Intel posts record £7bn quarter, hails 'exciting' tablets

Intel posts record £7bn quarter, hails 'exciting' tablets

Summary: Intel has brought in record revenue in the third quarter due to strong server chip sales, and chief exec Paul Otellini says the company is taking a 'longer view' of the tablet market

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TOPICS: Processors
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Intel reported record quarterly revenue on Tuesday, which it credited to good sales of its higher-end processors.

The chipmaker's third-quarter revenue figure of $11.1bn (£7bn) marked a rise of 18 percent year-on-year. Operating income was $4.1bn, and net income was $3bn.

PC client group revenue and datacentre group revenue were each up three percent from the previous quarter, but Atom microprocessor and chipset revenue was down four percent from the previous quarter.

According to chief executive Paul Otellini, Intel has experienced a "soft" market in western Europe and the US, but markets such as China are producing "solid results". The enterprise segment remains "steady and consistent", he said in a conference call on Tuesday.

"Demand for our high-performance Westmere [32nm] and Nehalem EX processors drove server microprocessor revenue up over 30 percent year-over-year," Otellini said. "Shipments into the cloud segment are up a very strong 200 percent from a year ago and up 50 percent from just last quarter. Our storage business is up 29 percent year-over-year, emphasising that the Xeon product family is not just for servers but has become an important brand in the datacentre."

Otellini saw good prospects in an upcoming new market for Intel's embedded processor business, that of the Atom-powered Google TVs being launched in October.

He also talked up Intel's prospects in the tablet market. At the moment, Intel processors power only AT&T and Cisco tablets, while ARM's chip architecture dominates the rest of the market. However, Otellini said the company is taking a "longer view" with this growing computing segment.

"We think tablets are exciting and we fully welcome their arrival," Otellini said. "Apple has done a wonderful job reinventing the category. We believe that, like netbooks, tablets will expand the [available market] for computing overall with a new form factor and new uses that bring computing to even more aspects of our lives.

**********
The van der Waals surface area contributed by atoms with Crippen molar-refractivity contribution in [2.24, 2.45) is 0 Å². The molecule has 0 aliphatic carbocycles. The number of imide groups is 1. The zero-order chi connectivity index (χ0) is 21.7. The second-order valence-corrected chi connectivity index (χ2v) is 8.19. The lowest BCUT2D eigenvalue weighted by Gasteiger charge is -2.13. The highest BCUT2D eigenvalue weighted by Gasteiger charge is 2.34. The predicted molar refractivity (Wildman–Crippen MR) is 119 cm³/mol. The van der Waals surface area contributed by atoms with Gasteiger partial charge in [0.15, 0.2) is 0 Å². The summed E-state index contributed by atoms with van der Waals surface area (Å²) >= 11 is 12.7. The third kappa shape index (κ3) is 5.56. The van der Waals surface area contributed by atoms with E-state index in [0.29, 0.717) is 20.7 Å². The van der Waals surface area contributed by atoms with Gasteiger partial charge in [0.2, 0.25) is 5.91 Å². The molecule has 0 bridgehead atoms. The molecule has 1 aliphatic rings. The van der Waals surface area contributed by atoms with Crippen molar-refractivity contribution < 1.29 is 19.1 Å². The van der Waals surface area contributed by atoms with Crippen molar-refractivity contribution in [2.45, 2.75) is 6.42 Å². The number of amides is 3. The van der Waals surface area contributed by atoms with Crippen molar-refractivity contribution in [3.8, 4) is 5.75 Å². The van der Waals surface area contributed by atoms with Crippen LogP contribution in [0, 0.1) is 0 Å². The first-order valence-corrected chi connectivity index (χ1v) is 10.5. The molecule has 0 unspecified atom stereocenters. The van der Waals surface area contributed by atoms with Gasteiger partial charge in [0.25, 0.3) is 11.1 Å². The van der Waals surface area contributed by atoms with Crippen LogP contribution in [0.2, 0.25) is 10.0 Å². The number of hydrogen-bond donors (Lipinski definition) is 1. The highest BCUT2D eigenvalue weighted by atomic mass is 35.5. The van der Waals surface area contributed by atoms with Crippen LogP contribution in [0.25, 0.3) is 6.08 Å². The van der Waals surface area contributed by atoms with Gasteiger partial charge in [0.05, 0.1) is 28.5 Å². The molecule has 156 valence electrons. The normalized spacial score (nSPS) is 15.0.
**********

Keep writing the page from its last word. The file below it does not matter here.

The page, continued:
"Will they impact PC sales? Sure, at the margin they probably will," he added. "Consumers will have a limited amount of discretionary income, and some will choose to purchase a tablet instead of upgrading an existing PC or purchasing a netbook in any given period. We saw the same thing happen when netbooks were introduced, but three years later both the PC and the netbook segments have grown substantially, and we believe that will happen again with tablets."

Within the netbook sector, cheap subnotebooks are now a mature market and therefore not growing as strongly as other segments, Intel chief financial officer Stacy Smith said on the call. He indicated that Intel is not, for now, planning any purchases on the scale of its $7.68bn McAfee buy announced in August.

"Though we always look for opportunities to create shareholder value, there are no other large acquisitions being contemplated," Smith said.

Otellini also forecast that Intel's Sandy Bridge line, the company's first major redesign of the x86 architecture on the 32nm scale, is going to have a big impact when systems go on sale in the first quarter of 2011. The integrated graphics in these products will supposedly match the performance of low-end discrete graphics processors, the company says, and security and manageability will also see a boost.

"[Sandy Bridge will represent] the largest increase in computing performance in our history," Otellini said. "We anticipate a very fast ramp. We exit the third quarter with the highest revenue in our history, with expectations of Q4 being even better, and we will see double-digit growth in PCs [next year]."

Topic: Processors

David Meyer

About David Meyer

David Meyer is a freelance technology journalist. He fell into journalism when he realised his musical career wouldn't pay the bills. David's main focus is on communications, as well as internet technologies, regulation and mobile devices.

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